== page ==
Opening Reception // Friday, June 7, 2019 from 7:00PM-11:00PM
The Yellow Forest by Jessie Rose Vala and Stephen Nachtigall invokes notions of temporality and the shared imaginal in order to address the tenuous connections that contemporary western society has to our earthly environment. The exhibition focuses around an expansive multiple channel video installation, sculptural ceramic forms, cut vinyl structures and printed imagery that reference our deep psychological connections to plant and non-human consciousness. The exhibition invokes these connections as a way to re-learn, re-wild, diversify, revive and internalize our bonds to home.
or she of the world and as or one of many of many
Poem by Lisa Radon
unfurls th’articulating lateral sensors mine sinister and dexter in the dark // settings dialed for anticipated input load and yet // tuning beyond surface shell skin bark peel topsoil exoskeleton // reach // and // the impact lays me out // hollows round a black hole caldera yawning wider rooted low behind the jaw // while silent keening high and outward past my edges // hollows wide and opening to r e c e I v e // shiver the hairs on my neck hollows as rushes in one a thousands more ten every and engulfing // layered wave on wave on pulse upon pulse beat shark heart pulse cricket ray beat deer rushes uptake pulse root to leaf tip mycelia to gill // my breath gasps me // flows this polyrhythmic everypulse // inhales me sharply breathes // remember to breathe // here we are // livingly sense me too and too living water living soil living stone ///
I turn off the feed // flow the tears now crying me behind lids and blades ///
sweet series of tumbling trilling a staccato call and call // translator wren // the breath of the world // the variegated bells we call them bells these pipes resonators // feathers stirred an excitation of needles fur granule leaves a rocking of cones as eggs of eggs ///
unfurls the spiraled distal tendrils mine sinister and dexter in this skinwarm dark // place the back of the head on the earth prone place // the back of the shoulders on the earth // the back of the hips the earth the calves and heels on the earth // breathe // feel the parts of you that are touching the earth // breathe // feel the parts of you that are touching this warm air // the breath of the world // and as the world // as she is many and I too (or properly, “I”) // one after the other unspiral as yellow shoot or tendril rhizome antenna dendrite tendrils trace soil’s surface probe openings groundwasp burrow rootthrow deeper into and through cane and rootpith slow and through soil clay stone // this-a-listening tuning to vibrations of the hexfooted traffic of pebble slippage and groundwater seep trickle vibrations the beak on the trunk to the root // there is a hairline crack in the stone ///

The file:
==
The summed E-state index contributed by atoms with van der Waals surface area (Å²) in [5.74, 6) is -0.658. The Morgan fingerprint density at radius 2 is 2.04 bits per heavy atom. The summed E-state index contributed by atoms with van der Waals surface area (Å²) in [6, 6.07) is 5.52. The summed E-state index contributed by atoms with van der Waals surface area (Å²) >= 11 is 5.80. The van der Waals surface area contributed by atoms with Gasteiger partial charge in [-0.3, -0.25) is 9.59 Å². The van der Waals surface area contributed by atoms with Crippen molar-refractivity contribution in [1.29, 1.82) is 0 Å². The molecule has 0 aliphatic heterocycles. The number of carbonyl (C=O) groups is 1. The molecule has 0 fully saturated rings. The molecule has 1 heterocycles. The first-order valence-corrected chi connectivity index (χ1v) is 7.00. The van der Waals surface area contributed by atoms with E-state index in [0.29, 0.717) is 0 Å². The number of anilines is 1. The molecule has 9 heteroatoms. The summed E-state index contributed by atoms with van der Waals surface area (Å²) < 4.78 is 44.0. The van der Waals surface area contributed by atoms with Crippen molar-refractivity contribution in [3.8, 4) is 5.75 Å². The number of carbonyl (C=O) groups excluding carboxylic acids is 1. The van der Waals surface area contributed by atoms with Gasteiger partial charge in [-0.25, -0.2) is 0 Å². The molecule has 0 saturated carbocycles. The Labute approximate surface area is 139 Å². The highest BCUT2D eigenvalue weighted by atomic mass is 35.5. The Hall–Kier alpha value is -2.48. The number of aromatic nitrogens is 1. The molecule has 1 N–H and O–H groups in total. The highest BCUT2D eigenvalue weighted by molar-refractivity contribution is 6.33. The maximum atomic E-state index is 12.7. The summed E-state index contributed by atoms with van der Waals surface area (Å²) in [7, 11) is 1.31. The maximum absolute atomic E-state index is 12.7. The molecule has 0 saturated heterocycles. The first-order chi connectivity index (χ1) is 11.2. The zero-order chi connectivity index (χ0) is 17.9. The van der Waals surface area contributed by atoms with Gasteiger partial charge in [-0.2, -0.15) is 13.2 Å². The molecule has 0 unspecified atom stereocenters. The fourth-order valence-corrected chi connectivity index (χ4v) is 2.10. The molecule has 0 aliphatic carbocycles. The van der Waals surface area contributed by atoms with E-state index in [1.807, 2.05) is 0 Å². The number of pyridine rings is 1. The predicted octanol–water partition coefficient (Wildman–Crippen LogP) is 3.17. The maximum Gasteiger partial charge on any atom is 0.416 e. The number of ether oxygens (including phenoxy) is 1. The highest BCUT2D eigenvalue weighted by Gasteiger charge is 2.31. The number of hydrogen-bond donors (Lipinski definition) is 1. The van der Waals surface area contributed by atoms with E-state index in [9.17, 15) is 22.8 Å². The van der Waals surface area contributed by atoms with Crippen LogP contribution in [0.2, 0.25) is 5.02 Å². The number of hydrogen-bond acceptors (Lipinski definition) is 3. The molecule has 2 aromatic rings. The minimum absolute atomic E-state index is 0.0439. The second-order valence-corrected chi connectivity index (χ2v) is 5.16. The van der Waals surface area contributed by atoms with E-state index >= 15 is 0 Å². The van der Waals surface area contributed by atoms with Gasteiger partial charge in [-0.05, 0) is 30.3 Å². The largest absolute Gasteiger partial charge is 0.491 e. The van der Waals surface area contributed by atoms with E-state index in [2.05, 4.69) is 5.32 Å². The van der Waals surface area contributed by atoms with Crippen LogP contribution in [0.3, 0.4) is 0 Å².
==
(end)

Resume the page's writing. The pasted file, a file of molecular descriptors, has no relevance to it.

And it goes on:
it would be impossible absurd now to use the word feel in the old way ever again deprecated in its limitations its most basic recordings translations of sensory inputs and deprecated in the impossibility of its accounting for emotional responses to what we will call an extended range of inputs // it is likewise impossible not to feel to know her many-ness // our // “I” as many // of many // or myriad many-as-one as the shellworkings of the decorator crab ///
take care of the world one // sufficient self-contained and force field cloaked // scraper on wing file call and call this is clicktalking this is whistletalking // having exited the pavilion of the flaming tongues // the breath of the world // dreaming beak under wing // weaving bull kelp bulb and leaf // a call it residual occulted sensitivity // windbrushed sensor filaments whose roots are nerve-wired // inhales me scent the pale fresh tips of young cedar needle green ///
Stephen Nachtigall (b. 1986, Calgary, Canada) is a visual artist working in Arcata, California. He has exhibited throughout Canada, the United States, Scotland and Germany. He received a BFA in Sculpture from the Alberta University of the Arts and an MFA in studio art from the University of Oregon. His work considers the way in which we relate to things like plants from a mediated perspective, utilizing video, animation, sculptural installation and 2D work to ultimately seek an equitable relationship between human and non-human. Nachtigall currently serves as Assistant Professor of Digital Media at Humboldt State University.
Jessie Rose Vala (born 1977, Madison, Wisconsin) is a multimedia artist working in ceramics, video, installation, and print. Vala received an MFA from University of Oregon and a BFA in painting and ceramic sculpture from California College of the Arts in Oakland, California. Her work has been exhibited at Ever Gold Gallery (San Francisco, CA), V1 Gallery (Copenhagen, Denmark), Present Company (Brooklyn, NY), Torrance Art Museum (California), and has been featured in art fairs in New York and Miami, FL. Vala was an artist in residency at Fjuk residency (Húsavík, Iceland), Playa at Summer Lake (OR), Jentel (WY), Can Serrat (Spain) amongst others. She has received grants from the Oregon Arts Commision, PICA, and the Ford Family Foundation. Vala is part of Ungrund Collective, a collective of female video artists who curate screenings nationally.